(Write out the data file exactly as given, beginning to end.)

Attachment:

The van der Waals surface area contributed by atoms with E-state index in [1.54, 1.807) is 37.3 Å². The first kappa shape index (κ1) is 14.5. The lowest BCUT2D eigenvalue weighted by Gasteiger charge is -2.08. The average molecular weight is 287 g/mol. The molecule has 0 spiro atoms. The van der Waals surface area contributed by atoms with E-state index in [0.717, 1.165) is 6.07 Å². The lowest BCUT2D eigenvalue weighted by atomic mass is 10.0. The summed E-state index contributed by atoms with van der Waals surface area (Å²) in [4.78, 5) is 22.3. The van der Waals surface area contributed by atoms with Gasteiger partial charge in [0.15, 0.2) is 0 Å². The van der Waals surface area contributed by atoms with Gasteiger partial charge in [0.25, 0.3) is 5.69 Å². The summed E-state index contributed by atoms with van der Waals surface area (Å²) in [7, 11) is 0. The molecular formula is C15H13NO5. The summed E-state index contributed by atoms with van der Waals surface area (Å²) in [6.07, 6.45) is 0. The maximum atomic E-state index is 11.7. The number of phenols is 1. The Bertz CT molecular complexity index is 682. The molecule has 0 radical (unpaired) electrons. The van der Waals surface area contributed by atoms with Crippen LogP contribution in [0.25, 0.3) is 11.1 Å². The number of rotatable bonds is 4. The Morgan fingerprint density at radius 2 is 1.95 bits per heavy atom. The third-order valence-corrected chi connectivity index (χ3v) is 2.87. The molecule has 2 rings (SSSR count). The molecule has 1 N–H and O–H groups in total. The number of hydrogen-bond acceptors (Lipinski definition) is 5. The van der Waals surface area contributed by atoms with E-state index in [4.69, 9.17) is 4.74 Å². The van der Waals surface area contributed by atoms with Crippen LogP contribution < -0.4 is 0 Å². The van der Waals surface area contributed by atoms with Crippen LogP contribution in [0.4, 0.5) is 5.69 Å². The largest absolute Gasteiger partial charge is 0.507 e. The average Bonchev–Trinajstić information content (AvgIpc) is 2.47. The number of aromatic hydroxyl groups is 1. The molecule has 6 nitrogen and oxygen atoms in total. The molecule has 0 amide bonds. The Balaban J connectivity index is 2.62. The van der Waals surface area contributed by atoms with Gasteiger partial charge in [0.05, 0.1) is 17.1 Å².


The van der Waals surface area contributed by atoms with E-state index in [1.54, 1.807) is 37.3 Å². The first kappa shape index (κ1) is 14.5. The lowest BCUT2D eigenvalue weighted by Gasteiger charge is -2.08. The average molecular weight is 287 g/mol. The molecule has 0 spiro atoms. The van der Waals surface area contributed by atoms with E-state index in [0.717, 1.165) is 6.07 Å². The lowest BCUT2D eigenvalue weighted by atomic mass is 10.0. The summed E-state index contributed by atoms with van der Waals surface area (Å²) in [4.78, 5) is 22.3. The van der Waals surface area contributed by atoms with Gasteiger partial charge in [0.15, 0.2) is 0 Å². The van der Waals surface area contributed by atoms with Gasteiger partial charge in [0.25, 0.3) is 5.69 Å². The summed E-state index contributed by atoms with van der Waals surface area (Å²) in [7, 11) is 0. The molecular formula is C15H13NO5. The summed E-state index contributed by atoms with van der Waals surface area (Å²) in [6.07, 6.45) is 0. The maximum atomic E-state index is 11.7. The number of phenols is 1. The Bertz CT molecular complexity index is 682. The molecule has 0 radical (unpaired) electrons. The van der Waals surface area contributed by atoms with Crippen LogP contribution in [0.25, 0.3) is 11.1 Å². The number of rotatable bonds is 4. The Morgan fingerprint density at radius 2 is 1.95 bits per heavy atom. The third-order valence-corrected chi connectivity index (χ3v) is 2.87. The molecule has 2 rings (SSSR count). The molecule has 1 N–H and O–H groups in total. The number of hydrogen-bond acceptors (Lipinski definition) is 5. The van der Waals surface area contributed by atoms with E-state index in [4.69, 9.17) is 4.74 Å². The van der Waals surface area contributed by atoms with Crippen LogP contribution < -0.4 is 0 Å². The van der Waals surface area contributed by atoms with Crippen LogP contribution in [0.4, 0.5) is 5.69 Å². The largest absolute Gasteiger partial charge is 0.507 e. The average Bonchev–Trinajstić information content (AvgIpc) is 2.47. The number of aromatic hydroxyl groups is 1. The molecule has 6 nitrogen and oxygen atoms in total. The molecule has 0 amide bonds. The Balaban J connectivity index is 2.62. The van der Waals surface area contributed by atoms with Gasteiger partial charge in [0.05, 0.1) is 17.1 Å².